WATCH! Ted Cruz vs. Jeh Johnson on scrubbing materials, jihad (video)

Ted Cruz vs. Jeh Johnson
Ted Cruz vs. Jeh Johnson

Denise Simon |


Mr. Haney
Mr. Haney
Jeh Johnson
Jeh Johnson




Sen. Cruz Questions DHS Secretary Jeh Johnson About Administration’s Willful Blindness to Radical Islamic Terrorism

Highlights Obama administration’s dangerous practice of scrubbing anti-terror materials

WASHINGTON, D.C. – U.S. Sen. Ted Cruz (R-Texas) continued pushing back against the Obama administration’s willful blindness to radical Islamic terrorism in a Judiciary Committee oversight hearing today.

While questioning Department of Homeland Security (DHS) Secretary Jeh Johnson, Sen. Cruz said, “What concerns me, and I believe should concern the Department of Homeland Security, is that because of this effort – scrubbing your law enforcement materials of any acknowledgment of radical Islamic terrorism – when you see the red flags of radical Islamic terrorism, you do not follow up on them effectively. And we have terrorist attack, after terrorist attack, after terrorist attack that could have been prevented but for this Administration’s willful blindness.”

Maybe some one should check the records and see if Dick Durbin and Jeh Johnson have dinner together often. Why?

BizPac: Illinois Senator Dick Durbin has now admitted he was the one who ordered the FBI to remove words he deemed “offensive” to Muslims that were found in the Bureau’s training documents all at the behest of Muslim advocacy groups claiming to be offended by words such as “jihad” and other words linked to incessant Muslim terrorism.

Senator Durbin, the Democrats’ Senate Minority Whip, admitted he ordered the purge of nearly 900 pages of FBI training manuals because they contained the “offensive” words.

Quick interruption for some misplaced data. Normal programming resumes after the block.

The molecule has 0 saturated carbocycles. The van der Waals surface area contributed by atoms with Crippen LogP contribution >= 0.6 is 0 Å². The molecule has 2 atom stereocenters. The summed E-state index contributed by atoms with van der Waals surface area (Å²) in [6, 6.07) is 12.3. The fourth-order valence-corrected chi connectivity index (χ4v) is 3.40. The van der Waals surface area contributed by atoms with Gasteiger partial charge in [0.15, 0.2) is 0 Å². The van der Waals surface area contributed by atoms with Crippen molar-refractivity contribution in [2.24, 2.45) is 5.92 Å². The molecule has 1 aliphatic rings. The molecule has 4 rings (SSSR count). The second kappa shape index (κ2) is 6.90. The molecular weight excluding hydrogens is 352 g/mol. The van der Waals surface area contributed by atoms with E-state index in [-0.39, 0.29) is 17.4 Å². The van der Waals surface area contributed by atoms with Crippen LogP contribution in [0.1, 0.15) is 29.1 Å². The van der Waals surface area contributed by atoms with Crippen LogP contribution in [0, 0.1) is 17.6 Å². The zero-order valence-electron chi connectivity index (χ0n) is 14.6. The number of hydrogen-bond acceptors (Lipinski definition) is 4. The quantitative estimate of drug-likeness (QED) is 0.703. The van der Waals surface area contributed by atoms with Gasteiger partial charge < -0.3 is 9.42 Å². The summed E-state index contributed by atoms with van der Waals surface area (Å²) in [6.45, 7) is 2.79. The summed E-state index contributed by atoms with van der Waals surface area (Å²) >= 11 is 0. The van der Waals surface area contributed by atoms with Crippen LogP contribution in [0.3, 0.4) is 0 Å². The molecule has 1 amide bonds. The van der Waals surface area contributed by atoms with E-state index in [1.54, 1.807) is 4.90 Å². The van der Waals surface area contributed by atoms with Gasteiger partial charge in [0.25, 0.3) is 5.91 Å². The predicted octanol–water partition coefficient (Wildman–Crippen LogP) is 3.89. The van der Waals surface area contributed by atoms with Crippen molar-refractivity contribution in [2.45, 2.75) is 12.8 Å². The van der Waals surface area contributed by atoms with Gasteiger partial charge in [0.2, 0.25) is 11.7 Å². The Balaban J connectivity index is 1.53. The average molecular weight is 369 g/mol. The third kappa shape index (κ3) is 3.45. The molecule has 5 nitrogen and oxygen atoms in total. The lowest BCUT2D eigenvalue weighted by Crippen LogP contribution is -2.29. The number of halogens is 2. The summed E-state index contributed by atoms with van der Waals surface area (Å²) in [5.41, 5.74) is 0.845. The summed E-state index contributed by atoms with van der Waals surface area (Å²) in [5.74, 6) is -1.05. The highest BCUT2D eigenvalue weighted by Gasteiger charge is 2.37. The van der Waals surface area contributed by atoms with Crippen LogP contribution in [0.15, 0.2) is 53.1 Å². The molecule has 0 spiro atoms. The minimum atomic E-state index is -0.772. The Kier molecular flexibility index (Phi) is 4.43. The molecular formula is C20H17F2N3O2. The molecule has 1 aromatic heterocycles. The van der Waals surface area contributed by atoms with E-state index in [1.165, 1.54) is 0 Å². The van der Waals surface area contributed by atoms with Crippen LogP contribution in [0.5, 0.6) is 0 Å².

“I asked for it, because there were provisions in the training manual which were flat-out wrong and embarrassing and they didn’t characterize the threat to America properly and after the FBI re-visited the manual, they changed it and I’m glad they did,” Durbin told The Daily Caller.

Durbin also lambasted Texas Senator Ted Cruz for “badgering” a witness for what Cruz said was the government’s “lack of emphasis of radical Islam in combating terrorism.” The witness was testifying recently at a Senate Judiciary Subcommittee hearing.

Cruz maintained that the training document purge of words offensive to Muslims made America weaker by gutting the real-world reasons for terrorism in FBI terror training. But Farhana Khera, president and executive director of Muslim Advocates, disagreed saying that using “inflammatory” words in FBI training documents “makes us less safe.”

“Our organization’s position is that training materials as well as intelligence products that were produced by the FBI are not only offensive, inflammatory and alienating Muslims and American Muslims, but, more importantly, they make us less safe,” Khera said at the hearing.

Durbin also insisted Muslims have no problem informing on other Muslims when they are suspicious of terrorist activities.

The Illinois Senator next claimed that Orlando nightclub terrorist Omar Mateen wasn’t acting as a Muslim and said the claim that the killer was acting in the name of ISIS was nothing but “baloney.”

Durbin’s dismissal, though, flies in the face of Mateen’s own claims on 9-1-1 calls that he was acting in the name of ISIS. It is also hard to reconcile since the FBI had already been investigating the killer under suspicion of having ties to ISIS.